The Graveyard Book assumes a reader of previous deep immersion in the fantasy genre and thus able to recognize that various characters represent certain types of fantasy inhabitants. So while I read the book quite happily I completely missed most of the metaphoricals; for example there were werewolves. I didn’t realize that until, after reading the book, I read other reviews. I do this frequently after reading a book only to discover I’ve read too shallowly. Still, it does come as a put-down when I missed the symbolism in a YA book! So for all you fantasy fans, I think you’re going to love this book.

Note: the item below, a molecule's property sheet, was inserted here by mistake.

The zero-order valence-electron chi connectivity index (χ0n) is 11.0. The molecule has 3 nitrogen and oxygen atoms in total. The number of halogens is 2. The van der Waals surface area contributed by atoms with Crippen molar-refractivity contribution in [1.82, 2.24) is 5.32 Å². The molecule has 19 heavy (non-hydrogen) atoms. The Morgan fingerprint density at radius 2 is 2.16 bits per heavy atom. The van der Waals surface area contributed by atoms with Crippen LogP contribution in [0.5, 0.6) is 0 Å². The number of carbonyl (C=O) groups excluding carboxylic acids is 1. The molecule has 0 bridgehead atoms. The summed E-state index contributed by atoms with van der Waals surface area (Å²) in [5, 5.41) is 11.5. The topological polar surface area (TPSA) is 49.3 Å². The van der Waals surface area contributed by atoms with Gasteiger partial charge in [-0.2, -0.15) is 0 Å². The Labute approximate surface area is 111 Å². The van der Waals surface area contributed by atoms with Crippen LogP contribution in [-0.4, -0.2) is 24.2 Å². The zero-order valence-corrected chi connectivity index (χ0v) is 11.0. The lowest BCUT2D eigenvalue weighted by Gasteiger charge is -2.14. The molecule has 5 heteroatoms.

Alive in Necropolis skips the symbolism (I think) and goes for ghosts who did exist but perhaps were never household names, like Lillie Hitchcock Coit, a San Francisco heiress and patron of firemen, Lincoln Beachey, stunt aviator, and Ishi, last of the Yahi Indians, as well as bad guys like Doc Barker, bank robber. The extant policeman, Michael Mercer, replaces a cop who, it appears, died of fright although it is termed a heart attack, patrolling Colma and its 16 cemeteries. Mercer’s enlisted to aid the good ghosts in eliminating the bad ghosts even as he works on a crime among the living, the torture and abandonment of a teenager in one of the columbarium vaults. He also tries to deal with his erratic loves and life (He’s not called “Boy Thirteen” for nothing) and a partner who, rebuffed by a circus performer, turns to Zen for comfort. I think everything came to a close at the end. I doubt anyone lived happily ever but there were so many sub-plots and twists I lost count. Still, some were sufficiently interesting to keep me reading the book until its conclusion and a semi-messy ending is the stuff of life. So as a mock noir spoof, Necropolis, rates a read. FYI, it’s got a boatload of foul language, drinking, drugs and casual sex.